Lab and culture reports
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This page explains how we use culture reports to confirm infections and pathogens.
- This is about identification of a clinical infection.
- For disorders believed to be infectious, we have a list of pathogens, and if the pathogen is never identified then you can use Infectious organism, unknown.
- Even if you do identify one or more organisms that are potential pathogens, usually it requires clinical correlation to decide whether it/they are actually pathogenic in this patient
- There are very few bugs that are always pathogenic (i.e. causing an infectious disease) -- high on this list is M.Tb. and Legionella. Even organisms like Aspergillis can be colonizers.
- Thus identifying whether a potential pathogen is in fact acting as a pathogen in a given patient requires clinical correlation.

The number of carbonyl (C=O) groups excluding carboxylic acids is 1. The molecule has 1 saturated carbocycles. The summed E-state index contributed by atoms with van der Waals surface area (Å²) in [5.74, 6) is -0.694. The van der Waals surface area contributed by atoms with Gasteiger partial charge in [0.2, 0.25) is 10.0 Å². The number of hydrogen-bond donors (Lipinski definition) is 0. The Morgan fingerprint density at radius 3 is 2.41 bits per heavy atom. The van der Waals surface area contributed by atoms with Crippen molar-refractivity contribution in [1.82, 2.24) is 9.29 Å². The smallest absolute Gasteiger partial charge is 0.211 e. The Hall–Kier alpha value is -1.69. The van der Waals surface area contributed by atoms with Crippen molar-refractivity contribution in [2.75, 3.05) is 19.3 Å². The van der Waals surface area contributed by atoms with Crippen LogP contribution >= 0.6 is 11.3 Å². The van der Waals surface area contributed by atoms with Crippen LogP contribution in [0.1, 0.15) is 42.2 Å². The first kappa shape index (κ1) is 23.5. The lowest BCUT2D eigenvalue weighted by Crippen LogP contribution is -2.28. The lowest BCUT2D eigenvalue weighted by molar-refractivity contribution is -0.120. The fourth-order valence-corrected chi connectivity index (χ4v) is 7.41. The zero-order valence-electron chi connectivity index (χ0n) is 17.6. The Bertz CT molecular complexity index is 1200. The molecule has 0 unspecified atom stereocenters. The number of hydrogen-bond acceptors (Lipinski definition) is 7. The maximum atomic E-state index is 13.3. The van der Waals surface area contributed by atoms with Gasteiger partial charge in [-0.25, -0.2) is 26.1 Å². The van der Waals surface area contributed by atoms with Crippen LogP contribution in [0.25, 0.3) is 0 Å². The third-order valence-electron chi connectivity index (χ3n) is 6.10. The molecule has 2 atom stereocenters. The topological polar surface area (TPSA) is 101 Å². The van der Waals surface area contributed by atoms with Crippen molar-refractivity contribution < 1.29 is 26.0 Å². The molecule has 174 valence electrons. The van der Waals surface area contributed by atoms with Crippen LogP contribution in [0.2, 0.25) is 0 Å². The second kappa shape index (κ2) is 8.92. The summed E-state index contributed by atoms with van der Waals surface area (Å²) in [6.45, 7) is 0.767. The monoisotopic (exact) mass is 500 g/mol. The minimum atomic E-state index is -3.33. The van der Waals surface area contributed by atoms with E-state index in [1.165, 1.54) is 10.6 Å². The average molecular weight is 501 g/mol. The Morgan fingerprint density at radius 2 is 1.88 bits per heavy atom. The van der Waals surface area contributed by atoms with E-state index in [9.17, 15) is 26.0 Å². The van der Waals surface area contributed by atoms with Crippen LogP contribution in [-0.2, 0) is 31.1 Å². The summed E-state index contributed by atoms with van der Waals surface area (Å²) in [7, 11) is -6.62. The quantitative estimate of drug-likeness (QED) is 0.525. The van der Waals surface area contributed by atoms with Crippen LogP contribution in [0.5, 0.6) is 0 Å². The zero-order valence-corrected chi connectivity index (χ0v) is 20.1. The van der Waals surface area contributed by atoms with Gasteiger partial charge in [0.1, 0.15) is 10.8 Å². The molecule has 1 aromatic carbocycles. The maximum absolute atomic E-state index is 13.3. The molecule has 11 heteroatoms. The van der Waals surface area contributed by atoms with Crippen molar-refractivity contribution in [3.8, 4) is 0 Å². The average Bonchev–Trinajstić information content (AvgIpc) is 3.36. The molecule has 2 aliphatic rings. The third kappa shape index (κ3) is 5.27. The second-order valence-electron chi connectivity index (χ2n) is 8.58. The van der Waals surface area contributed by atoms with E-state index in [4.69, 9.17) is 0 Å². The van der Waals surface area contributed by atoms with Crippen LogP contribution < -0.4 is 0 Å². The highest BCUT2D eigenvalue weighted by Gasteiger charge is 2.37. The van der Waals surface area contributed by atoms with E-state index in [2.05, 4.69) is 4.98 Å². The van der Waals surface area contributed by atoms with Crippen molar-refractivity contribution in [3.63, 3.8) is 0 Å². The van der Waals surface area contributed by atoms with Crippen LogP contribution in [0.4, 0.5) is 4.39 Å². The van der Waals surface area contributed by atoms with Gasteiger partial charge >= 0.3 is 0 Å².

- Having said that:
- While it is strongest to have a lab sample (fluid or tissue) from which the organism has been cultured, there are circumstances where this isn't necessary, e.g. Infection with implied pathogen
- Even a lab identification may not be from culturing -- e.g. there are monoclonal antibody and other non-culture methods such as antigen identification (e.g. Legionella urinary antigen) that can identify the presence of a bug
- The question arises of whether when you do NOT have any sort of lab identification of a bug, whether clinical suspicion is enough to "call it":
- Again, the answer is generally "Yes" with Infection with implied pathogen, and generally "No" elsewise -- deviating from these generalities can be done if you've got an excellent, scientific rationale.
How and when infections are identified is relevant to Attribution of infections.